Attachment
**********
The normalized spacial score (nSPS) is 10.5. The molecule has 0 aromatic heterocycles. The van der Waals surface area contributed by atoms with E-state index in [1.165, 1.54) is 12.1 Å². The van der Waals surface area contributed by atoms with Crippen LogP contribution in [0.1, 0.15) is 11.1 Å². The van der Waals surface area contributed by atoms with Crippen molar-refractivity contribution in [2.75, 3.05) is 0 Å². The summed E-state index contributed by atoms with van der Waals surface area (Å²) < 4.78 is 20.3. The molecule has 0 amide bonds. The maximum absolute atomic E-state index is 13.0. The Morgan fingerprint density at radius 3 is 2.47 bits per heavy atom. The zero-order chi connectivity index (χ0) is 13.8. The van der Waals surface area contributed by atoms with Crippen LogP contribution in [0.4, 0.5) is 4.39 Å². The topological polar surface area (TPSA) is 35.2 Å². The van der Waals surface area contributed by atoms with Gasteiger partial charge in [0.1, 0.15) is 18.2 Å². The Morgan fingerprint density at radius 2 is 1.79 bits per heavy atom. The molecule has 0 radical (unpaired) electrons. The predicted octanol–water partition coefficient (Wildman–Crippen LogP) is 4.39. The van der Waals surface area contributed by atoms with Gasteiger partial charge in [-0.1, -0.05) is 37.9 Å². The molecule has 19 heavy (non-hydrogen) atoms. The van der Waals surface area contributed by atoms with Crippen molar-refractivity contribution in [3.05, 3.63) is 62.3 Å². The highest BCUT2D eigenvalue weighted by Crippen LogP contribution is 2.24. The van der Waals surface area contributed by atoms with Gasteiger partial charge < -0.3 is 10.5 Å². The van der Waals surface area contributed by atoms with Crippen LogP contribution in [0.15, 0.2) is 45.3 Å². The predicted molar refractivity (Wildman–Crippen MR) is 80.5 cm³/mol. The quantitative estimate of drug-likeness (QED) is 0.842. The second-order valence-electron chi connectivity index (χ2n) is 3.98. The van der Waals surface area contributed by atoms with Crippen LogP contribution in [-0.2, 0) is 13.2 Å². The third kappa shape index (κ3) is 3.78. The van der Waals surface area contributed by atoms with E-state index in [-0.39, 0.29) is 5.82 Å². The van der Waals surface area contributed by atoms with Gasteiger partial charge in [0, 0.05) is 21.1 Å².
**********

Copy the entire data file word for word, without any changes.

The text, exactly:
The normalized spacial score (nSPS) is 10.5. The molecule has 0 aromatic heterocycles. The van der Waals surface area contributed by atoms with E-state index in [1.165, 1.54) is 12.1 Å². The van der Waals surface area contributed by atoms with Crippen LogP contribution in [0.1, 0.15) is 11.1 Å². The van der Waals surface area contributed by atoms with Crippen molar-refractivity contribution in [2.75, 3.05) is 0 Å². The summed E-state index contributed by atoms with van der Waals surface area (Å²) < 4.78 is 20.3. The molecule has 0 amide bonds. The maximum absolute atomic E-state index is 13.0. The Morgan fingerprint density at radius 3 is 2.47 bits per heavy atom. The zero-order chi connectivity index (χ0) is 13.8. The van der Waals surface area contributed by atoms with Crippen LogP contribution in [0.4, 0.5) is 4.39 Å². The topological polar surface area (TPSA) is 35.2 Å². The van der Waals surface area contributed by atoms with Gasteiger partial charge in [0.1, 0.15) is 18.2 Å². The Morgan fingerprint density at radius 2 is 1.79 bits per heavy atom. The molecule has 0 radical (unpaired) electrons. The predicted octanol–water partition coefficient (Wildman–Crippen LogP) is 4.39. The van der Waals surface area contributed by atoms with Gasteiger partial charge in [-0.1, -0.05) is 37.9 Å². The molecule has 19 heavy (non-hydrogen) atoms. The van der Waals surface area contributed by atoms with Crippen molar-refractivity contribution in [3.05, 3.63) is 62.3 Å². The highest BCUT2D eigenvalue weighted by Crippen LogP contribution is 2.24. The van der Waals surface area contributed by atoms with Gasteiger partial charge < -0.3 is 10.5 Å². The van der Waals surface area contributed by atoms with Crippen LogP contribution in [0.15, 0.2) is 45.3 Å². The predicted molar refractivity (Wildman–Crippen MR) is 80.5 cm³/mol. The quantitative estimate of drug-likeness (QED) is 0.842. The second-order valence-electron chi connectivity index (χ2n) is 3.98. The van der Waals surface area contributed by atoms with Crippen LogP contribution in [-0.2, 0) is 13.2 Å². The third kappa shape index (κ3) is 3.78. The van der Waals surface area contributed by atoms with E-state index in [-0.39, 0.29) is 5.82 Å². The van der Waals surface area contributed by atoms with Gasteiger partial charge in [0, 0.05) is 21.1 Å².